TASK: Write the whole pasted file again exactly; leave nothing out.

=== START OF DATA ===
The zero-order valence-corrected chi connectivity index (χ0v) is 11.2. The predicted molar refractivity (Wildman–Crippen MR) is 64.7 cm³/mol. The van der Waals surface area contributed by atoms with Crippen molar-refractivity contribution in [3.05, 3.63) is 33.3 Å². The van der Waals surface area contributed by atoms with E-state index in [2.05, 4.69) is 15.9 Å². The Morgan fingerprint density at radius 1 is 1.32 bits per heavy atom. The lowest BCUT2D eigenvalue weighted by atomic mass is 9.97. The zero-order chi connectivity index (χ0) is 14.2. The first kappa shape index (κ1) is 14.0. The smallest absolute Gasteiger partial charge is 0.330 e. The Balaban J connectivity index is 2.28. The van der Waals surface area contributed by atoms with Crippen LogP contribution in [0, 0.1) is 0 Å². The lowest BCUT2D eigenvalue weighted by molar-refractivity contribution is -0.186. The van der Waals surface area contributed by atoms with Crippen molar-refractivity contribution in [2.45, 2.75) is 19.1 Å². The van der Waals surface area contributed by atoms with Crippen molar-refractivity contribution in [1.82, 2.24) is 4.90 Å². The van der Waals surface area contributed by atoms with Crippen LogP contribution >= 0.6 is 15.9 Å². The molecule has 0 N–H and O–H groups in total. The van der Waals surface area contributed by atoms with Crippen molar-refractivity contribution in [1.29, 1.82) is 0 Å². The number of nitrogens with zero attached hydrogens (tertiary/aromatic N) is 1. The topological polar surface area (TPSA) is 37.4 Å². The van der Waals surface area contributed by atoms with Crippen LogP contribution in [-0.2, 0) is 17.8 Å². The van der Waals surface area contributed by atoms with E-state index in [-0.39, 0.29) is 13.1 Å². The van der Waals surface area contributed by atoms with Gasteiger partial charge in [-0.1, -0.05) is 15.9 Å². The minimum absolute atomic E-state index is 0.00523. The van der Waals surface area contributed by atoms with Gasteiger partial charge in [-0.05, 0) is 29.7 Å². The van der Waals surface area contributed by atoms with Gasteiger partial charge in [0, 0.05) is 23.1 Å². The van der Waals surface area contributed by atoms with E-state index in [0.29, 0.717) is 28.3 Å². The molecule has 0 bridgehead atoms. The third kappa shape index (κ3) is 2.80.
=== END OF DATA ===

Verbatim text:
The zero-order valence-corrected chi connectivity index (χ0v) is 11.2. The predicted molar refractivity (Wildman–Crippen MR) is 64.7 cm³/mol. The van der Waals surface area contributed by atoms with Crippen molar-refractivity contribution in [3.05, 3.63) is 33.3 Å². The van der Waals surface area contributed by atoms with E-state index in [2.05, 4.69) is 15.9 Å². The Morgan fingerprint density at radius 1 is 1.32 bits per heavy atom. The lowest BCUT2D eigenvalue weighted by atomic mass is 9.97. The zero-order chi connectivity index (χ0) is 14.2. The first kappa shape index (κ1) is 14.0. The smallest absolute Gasteiger partial charge is 0.330 e. The Balaban J connectivity index is 2.28. The van der Waals surface area contributed by atoms with Crippen LogP contribution in [0, 0.1) is 0 Å². The lowest BCUT2D eigenvalue weighted by molar-refractivity contribution is -0.186. The van der Waals surface area contributed by atoms with Crippen molar-refractivity contribution in [2.45, 2.75) is 19.1 Å². The van der Waals surface area contributed by atoms with Crippen molar-refractivity contribution in [1.82, 2.24) is 4.90 Å². The van der Waals surface area contributed by atoms with Crippen LogP contribution >= 0.6 is 15.9 Å². The molecule has 0 N–H and O–H groups in total. The van der Waals surface area contributed by atoms with Crippen molar-refractivity contribution in [1.29, 1.82) is 0 Å². The number of nitrogens with zero attached hydrogens (tertiary/aromatic N) is 1. The topological polar surface area (TPSA) is 37.4 Å². The van der Waals surface area contributed by atoms with Crippen LogP contribution in [-0.2, 0) is 17.8 Å². The van der Waals surface area contributed by atoms with E-state index in [-0.39, 0.29) is 13.1 Å². The van der Waals surface area contributed by atoms with Gasteiger partial charge in [-0.1, -0.05) is 15.9 Å². The minimum absolute atomic E-state index is 0.00523. The van der Waals surface area contributed by atoms with Gasteiger partial charge in [-0.05, 0) is 29.7 Å². The van der Waals surface area contributed by atoms with Gasteiger partial charge in [0, 0.05) is 23.1 Å². The van der Waals surface area contributed by atoms with E-state index in [0.29, 0.717) is 28.3 Å². The molecule has 0 bridgehead atoms. The third kappa shape index (κ3) is 2.80.